A senior and a young person under the same roof, it allows to share the expenses and a beautiful slice of life. According to a Harris Interactive poll for AVendreALouer.fr, 74% of French people are in favor of intergenerational roommates. From there to jump in, that's another story. But 19% still consider it in the medium term, and even 5% in the short term.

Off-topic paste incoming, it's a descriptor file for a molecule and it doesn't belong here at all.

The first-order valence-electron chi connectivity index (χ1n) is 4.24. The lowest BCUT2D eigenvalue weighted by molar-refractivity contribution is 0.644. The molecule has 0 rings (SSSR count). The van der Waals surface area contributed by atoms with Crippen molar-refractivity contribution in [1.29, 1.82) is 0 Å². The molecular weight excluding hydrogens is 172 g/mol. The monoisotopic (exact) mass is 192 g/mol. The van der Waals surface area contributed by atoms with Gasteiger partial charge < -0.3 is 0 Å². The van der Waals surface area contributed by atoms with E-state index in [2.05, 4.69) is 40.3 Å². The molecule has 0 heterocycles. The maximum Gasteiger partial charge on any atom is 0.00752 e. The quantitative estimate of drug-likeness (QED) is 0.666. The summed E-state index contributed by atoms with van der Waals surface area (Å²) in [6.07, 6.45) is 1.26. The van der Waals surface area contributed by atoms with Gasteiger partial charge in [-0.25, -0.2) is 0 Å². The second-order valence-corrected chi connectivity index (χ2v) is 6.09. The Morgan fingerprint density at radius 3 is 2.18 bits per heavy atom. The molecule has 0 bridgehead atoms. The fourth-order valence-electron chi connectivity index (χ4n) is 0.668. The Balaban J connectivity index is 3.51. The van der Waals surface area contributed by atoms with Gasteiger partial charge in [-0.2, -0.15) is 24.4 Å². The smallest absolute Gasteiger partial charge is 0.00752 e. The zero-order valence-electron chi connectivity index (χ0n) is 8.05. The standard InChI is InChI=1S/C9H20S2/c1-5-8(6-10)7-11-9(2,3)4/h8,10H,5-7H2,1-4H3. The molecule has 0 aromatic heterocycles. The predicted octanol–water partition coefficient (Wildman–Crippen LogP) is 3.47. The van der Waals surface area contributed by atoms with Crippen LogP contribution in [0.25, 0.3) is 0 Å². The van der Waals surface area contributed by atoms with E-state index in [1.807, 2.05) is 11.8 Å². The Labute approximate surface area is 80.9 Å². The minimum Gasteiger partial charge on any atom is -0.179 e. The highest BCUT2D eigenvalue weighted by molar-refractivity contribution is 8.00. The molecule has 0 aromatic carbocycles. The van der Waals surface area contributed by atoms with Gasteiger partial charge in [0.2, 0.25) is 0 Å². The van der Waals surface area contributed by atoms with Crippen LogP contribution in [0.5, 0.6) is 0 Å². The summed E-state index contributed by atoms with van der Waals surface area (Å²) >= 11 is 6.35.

With rising rents in large cities, the formula is flourishing. Allowing some to stay at a lower cost or even free in exchange for a very regular presence, and others to break their isolation while avoiding going through the "retirement home". It has become such a social issue that cinema seizes it. In L'Étudiante and Monsieur Henri, a film released in cinemas on October 7, Claude Brasseur resolves, at the insistence of his son, to share his apartment with a student ... he tries to throw in the arms of his offspring . Without going that far, would you be willing to rent a room to a "youngster"? Or to cohabit with other singles of your generation? In Nanterre, we found a group of retired people, active people of all ages and students living under the same roof. In all flexibility. A report to read in the first issue of Serengo, on newsstands from October 26.